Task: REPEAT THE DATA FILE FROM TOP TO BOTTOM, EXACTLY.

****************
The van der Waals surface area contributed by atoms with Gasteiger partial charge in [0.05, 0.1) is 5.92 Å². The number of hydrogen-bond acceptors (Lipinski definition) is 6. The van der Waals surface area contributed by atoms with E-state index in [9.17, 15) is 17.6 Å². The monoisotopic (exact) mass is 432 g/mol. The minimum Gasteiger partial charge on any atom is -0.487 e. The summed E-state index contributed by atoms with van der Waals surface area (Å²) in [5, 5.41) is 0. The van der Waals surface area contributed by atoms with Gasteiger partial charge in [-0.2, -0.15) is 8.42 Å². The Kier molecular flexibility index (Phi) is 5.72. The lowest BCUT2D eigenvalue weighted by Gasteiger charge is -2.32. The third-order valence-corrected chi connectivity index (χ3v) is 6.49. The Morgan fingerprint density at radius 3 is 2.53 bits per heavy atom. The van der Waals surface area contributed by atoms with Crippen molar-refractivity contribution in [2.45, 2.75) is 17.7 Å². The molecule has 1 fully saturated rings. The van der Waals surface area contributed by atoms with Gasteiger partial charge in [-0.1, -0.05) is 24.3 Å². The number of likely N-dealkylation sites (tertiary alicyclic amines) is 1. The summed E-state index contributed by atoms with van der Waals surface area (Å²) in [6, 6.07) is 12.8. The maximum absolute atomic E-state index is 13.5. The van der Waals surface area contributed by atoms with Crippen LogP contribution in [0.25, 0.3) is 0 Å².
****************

The van der Waals surface area contributed by atoms with Gasteiger partial charge in [0.05, 0.1) is 5.92 Å². The number of hydrogen-bond acceptors (Lipinski definition) is 6. The van der Waals surface area contributed by atoms with E-state index in [9.17, 15) is 17.6 Å². The monoisotopic (exact) mass is 432 g/mol. The minimum Gasteiger partial charge on any atom is -0.487 e. The summed E-state index contributed by atoms with van der Waals surface area (Å²) in [5, 5.41) is 0. The van der Waals surface area contributed by atoms with Gasteiger partial charge in [-0.2, -0.15) is 8.42 Å². The Kier molecular flexibility index (Phi) is 5.72. The lowest BCUT2D eigenvalue weighted by Gasteiger charge is -2.32. The third-order valence-corrected chi connectivity index (χ3v) is 6.49. The Morgan fingerprint density at radius 3 is 2.53 bits per heavy atom. The van der Waals surface area contributed by atoms with Crippen molar-refractivity contribution in [2.45, 2.75) is 17.7 Å². The molecule has 1 fully saturated rings. The van der Waals surface area contributed by atoms with Gasteiger partial charge in [-0.1, -0.05) is 24.3 Å². The number of likely N-dealkylation sites (tertiary alicyclic amines) is 1. The summed E-state index contributed by atoms with van der Waals surface area (Å²) in [6, 6.07) is 12.8. The maximum absolute atomic E-state index is 13.5. The van der Waals surface area contributed by atoms with Crippen LogP contribution in [0.25, 0.3) is 0 Å².